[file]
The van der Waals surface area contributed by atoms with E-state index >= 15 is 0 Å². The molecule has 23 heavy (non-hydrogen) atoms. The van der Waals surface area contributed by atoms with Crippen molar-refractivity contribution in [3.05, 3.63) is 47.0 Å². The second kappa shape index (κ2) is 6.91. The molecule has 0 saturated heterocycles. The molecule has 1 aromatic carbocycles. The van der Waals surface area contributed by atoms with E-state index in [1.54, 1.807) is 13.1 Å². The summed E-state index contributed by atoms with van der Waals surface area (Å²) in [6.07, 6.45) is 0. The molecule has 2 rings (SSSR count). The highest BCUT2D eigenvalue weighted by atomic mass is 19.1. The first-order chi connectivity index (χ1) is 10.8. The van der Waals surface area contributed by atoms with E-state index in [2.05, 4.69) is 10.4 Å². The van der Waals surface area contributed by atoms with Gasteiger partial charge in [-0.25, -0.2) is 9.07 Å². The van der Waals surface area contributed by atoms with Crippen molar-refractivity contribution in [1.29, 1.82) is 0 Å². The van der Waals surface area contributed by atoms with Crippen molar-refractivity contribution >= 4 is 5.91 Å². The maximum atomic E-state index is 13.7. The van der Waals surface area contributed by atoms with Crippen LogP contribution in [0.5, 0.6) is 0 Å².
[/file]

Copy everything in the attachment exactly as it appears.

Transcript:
The van der Waals surface area contributed by atoms with E-state index >= 15 is 0 Å². The molecule has 23 heavy (non-hydrogen) atoms. The van der Waals surface area contributed by atoms with Crippen molar-refractivity contribution in [3.05, 3.63) is 47.0 Å². The second kappa shape index (κ2) is 6.91. The molecule has 0 saturated heterocycles. The molecule has 1 aromatic carbocycles. The van der Waals surface area contributed by atoms with E-state index in [1.54, 1.807) is 13.1 Å². The summed E-state index contributed by atoms with van der Waals surface area (Å²) in [6.07, 6.45) is 0. The molecule has 2 rings (SSSR count). The highest BCUT2D eigenvalue weighted by atomic mass is 19.1. The first-order chi connectivity index (χ1) is 10.8. The van der Waals surface area contributed by atoms with E-state index in [2.05, 4.69) is 10.4 Å². The van der Waals surface area contributed by atoms with Gasteiger partial charge in [-0.25, -0.2) is 9.07 Å². The van der Waals surface area contributed by atoms with Crippen molar-refractivity contribution in [1.29, 1.82) is 0 Å². The van der Waals surface area contributed by atoms with Crippen molar-refractivity contribution >= 4 is 5.91 Å². The maximum atomic E-state index is 13.7. The van der Waals surface area contributed by atoms with Crippen LogP contribution in [0.5, 0.6) is 0 Å².